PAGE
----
Marsican brown bear
Ursus arctos marsicanus
Classe: Mammals (Mammalia)
Order: Carnivorans (Carnivora)
Family: Ursidae (Ursidae)
Dimensions: Adult males weigh 100-150 kilograms on average (females are smaller) and can be up to 150-180 cm long
Life: 35-40 years
Woods are the most important habitat for bears. There they can find refuge, quiet and food. However, it is not uncommon for bears to reach high altitude grasslands or cultivated areas on valley floors.
Being omnivores (i.e. feeding on both animals and vegetation), bears can adapt themselves to diverse habitats, provided they are quiet and safe.
Bears are omnivores, that is to say that they eat both plants and animals, although 80% of their diet is made up of vegetation. Their food varies according to what nature has to offer in the various seasons: berries, insects and larvae, honey, carcasses of animals.
Reproduction: The bear’s mating season begins in May. Both males and females can mate with more than one individual during a single season: cubs from the same litter can thus have different fathers.
Cubs: in February, during winter dormancy, females give birth to one to three cubs. They weigh less than 500 grams at birth, and depend completely on the mother. Thanks to their mother’s milk, which is particularly rich in fats, cubs rapidly grow up and are ready for weaning in the summer. Pups stay with their mother longer than one year.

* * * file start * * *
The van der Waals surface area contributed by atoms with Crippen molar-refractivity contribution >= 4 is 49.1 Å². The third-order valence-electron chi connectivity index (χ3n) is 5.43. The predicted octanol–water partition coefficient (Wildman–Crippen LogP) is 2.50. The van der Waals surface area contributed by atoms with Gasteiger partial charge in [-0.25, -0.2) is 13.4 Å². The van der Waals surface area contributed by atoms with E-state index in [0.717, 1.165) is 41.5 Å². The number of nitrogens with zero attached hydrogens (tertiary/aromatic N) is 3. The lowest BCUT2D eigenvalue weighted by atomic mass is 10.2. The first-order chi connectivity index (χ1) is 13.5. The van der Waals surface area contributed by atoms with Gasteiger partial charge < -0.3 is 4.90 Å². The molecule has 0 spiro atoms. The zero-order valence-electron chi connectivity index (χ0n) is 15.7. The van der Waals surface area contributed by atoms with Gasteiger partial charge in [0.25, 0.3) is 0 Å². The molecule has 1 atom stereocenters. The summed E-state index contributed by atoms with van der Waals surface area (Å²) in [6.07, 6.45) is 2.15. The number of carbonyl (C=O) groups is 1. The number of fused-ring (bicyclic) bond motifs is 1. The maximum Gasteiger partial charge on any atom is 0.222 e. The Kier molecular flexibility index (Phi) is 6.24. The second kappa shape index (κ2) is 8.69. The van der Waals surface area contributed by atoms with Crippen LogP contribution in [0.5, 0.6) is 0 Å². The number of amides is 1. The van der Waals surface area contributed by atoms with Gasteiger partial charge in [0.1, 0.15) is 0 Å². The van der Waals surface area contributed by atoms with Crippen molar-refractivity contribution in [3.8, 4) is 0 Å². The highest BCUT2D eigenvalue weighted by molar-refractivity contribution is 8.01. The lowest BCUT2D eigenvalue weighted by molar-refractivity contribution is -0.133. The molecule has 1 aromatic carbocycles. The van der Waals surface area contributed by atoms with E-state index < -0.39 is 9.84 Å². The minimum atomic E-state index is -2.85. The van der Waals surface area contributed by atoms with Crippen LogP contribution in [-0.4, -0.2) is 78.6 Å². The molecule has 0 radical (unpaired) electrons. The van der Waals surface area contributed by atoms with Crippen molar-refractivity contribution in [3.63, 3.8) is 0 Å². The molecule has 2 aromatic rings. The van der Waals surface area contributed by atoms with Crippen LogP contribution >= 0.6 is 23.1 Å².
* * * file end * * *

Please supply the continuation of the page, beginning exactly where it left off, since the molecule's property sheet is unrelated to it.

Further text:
Curiosities: Bears have a very well-developed sense of hearing, and their excellent sense of smell helps them finding food. Their sight, on the other hand, is quite mediocre.
A bear’s growl is called “ruglio” in Italian.
Notes: When the temperature starts decreasing and food becomes scarcer, bears search for a dry and safe refuge to spend the winter. In the den they become dormant to cope with low temperatures and lack of food. It is not a full hibernation: unlike other species, bears maintain a good reactivity to external changes, and they can even get out of the den on fine winter days. During this period they do not nourish themselves, and survive by burning the fat they accumulated during autumn, and which serves both as energy reserve and thermal insulation.
In the Park: The brown marsican bear is the symbol of the Abruzzo National Park. It is a subspecies, which is genetically different from alpine bears, and is thus endemic to Central Italy. Recent scientific researches have estimated a population of about 40 individuals within the Park territory and surrounding areas.
Marsican brown bear
(photo by: Valentino Mastrella)